Using Event Handlers

An event handler connects an action in the browser window to a JavaScript code, which in turn causes some reaction in the browser window.

In this example, when the visitor rolls the mouse over (onmouseover) a button graphic (Figure 12.6), the original graphic is replaced by an activated button graphic (Figures 12.7 and 12.8).

Figure 12.7. Before the image is rolled over.

Figure 12.8. After the image is rolled over.

To use an event handler:


<a href="#"

Start the tag to which you want to add an event handler. This typically will either be a link tag (<a>) or one of the form tags (Code 12.3).

Code 12.3. When the visitor moves the mouse over the area of the link containing the image (b_off.gif), that image changes its source to a different graphic (b_on.gif).

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<!DOCTYPE html PUBLIC "-//W3C//DTD XHTML 1.0 Strict//EN" " xhtml1-strict.dtd"> <html xmlns=""> <head> <meta http-equiv="Content-Type" content="text/html; charset=utf-8" /> <title>CSS, DHTML &amp; Ajax | Using Event Handlers</title> </head> <body> <p>      <a href="#"onmouseover="document.images.button01.src='/books/3/292/1/html/2/b_on.png';"      onmouseout="document.images.button01.src='/books/3/292/1/html/2/b_off.png';">      <img  src="/books/3/292/1/html/2/b_off.png" alt="Alice" />      </a> </p> </body></html>



In the tag you started in Step 1, type a relevant event handler from Table 12.3, followed by an equal sign (=).


"document.images.button01.src= 'b_on.png';"

Type an opening quote ("), the JavaScript you want executed when the event occurs, and a close quote (").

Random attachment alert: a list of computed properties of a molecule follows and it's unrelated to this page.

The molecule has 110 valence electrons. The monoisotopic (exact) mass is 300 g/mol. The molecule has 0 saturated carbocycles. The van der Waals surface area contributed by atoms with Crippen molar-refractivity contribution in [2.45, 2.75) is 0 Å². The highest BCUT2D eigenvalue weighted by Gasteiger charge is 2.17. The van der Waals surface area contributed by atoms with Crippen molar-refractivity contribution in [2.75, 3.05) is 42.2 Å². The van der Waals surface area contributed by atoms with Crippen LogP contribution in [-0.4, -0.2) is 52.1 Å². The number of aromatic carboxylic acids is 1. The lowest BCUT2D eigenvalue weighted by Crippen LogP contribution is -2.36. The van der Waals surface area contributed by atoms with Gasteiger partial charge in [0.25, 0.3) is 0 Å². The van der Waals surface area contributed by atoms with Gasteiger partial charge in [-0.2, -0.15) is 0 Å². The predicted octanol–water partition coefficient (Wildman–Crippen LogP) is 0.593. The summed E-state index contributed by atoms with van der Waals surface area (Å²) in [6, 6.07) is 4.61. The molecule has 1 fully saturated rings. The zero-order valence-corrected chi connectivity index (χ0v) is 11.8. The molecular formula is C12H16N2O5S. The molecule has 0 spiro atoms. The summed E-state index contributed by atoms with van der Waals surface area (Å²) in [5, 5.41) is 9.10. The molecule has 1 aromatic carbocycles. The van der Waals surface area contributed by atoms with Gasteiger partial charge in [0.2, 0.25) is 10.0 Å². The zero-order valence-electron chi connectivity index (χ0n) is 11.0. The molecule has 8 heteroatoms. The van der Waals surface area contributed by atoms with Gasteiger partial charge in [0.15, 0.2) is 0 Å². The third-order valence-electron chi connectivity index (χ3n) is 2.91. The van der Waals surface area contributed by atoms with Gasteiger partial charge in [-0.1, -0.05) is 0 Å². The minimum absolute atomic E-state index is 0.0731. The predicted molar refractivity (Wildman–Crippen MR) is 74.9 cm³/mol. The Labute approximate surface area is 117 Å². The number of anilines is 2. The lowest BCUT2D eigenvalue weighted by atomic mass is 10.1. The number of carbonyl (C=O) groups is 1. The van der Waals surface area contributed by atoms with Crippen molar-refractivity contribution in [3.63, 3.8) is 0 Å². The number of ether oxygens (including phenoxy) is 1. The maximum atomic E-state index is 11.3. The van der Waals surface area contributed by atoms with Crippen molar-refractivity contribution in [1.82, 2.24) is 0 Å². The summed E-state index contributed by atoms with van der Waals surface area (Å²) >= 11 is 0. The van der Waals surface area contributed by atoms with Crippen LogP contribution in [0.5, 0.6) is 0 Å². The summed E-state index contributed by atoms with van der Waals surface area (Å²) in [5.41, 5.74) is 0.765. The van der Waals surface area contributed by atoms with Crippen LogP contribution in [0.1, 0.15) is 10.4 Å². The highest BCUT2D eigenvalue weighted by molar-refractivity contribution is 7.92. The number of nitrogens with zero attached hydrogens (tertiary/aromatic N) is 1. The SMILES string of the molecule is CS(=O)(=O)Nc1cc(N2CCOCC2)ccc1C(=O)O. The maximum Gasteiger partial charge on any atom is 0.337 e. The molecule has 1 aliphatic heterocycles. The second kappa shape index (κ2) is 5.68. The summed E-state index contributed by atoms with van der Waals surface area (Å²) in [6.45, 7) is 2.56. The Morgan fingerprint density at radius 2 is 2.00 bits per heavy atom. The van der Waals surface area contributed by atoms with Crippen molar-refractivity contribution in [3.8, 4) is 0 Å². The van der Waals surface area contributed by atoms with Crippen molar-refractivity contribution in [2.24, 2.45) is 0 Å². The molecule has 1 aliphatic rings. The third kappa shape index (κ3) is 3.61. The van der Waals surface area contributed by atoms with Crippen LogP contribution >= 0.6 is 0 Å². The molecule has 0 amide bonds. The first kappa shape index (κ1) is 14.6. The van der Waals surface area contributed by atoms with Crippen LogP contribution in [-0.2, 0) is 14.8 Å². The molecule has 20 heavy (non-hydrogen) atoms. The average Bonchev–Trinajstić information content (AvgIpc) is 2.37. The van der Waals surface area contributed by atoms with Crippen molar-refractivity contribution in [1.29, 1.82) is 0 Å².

The JavaScript can be anything you want, including function calls. If you want to run multiple lines of JavaScript off a single event handler, separate the statements with a semicolon (;), but do not use a hard return.


onmouseout="document.images. button01.src='/books/3/292/1/html/2/b_off.png';"

Add as many event handlers as you want to the HTML tag by repeating Steps 2 and 3.



Type a closing chevron (>) to close the tag you started in Step 1.


<img src="/books/3/292/1/html/2/button_off.png" _ />

Add an image, text, or other HTML content that you want to have that visually tells the visitor where to act in order to trigger the event.



Type the closing tag for the tag you started in Step 1.


  • If you want a single event to perform multiple tasks, add each action inside the quotes, separating actions with a semicolon (;):

    onclick="action1; action2; action3;"

  • You can not only use event handlers to run JavaScript functions, but also include JavaScript statements directly inside the quotes.

CSS, DHTML and Ajax. Visual QuickStart Guide
CSS, DHTML, and Ajax, Fourth Edition
ISBN: 032144325X
EAN: 2147483647
Year: 2006
Pages: 230

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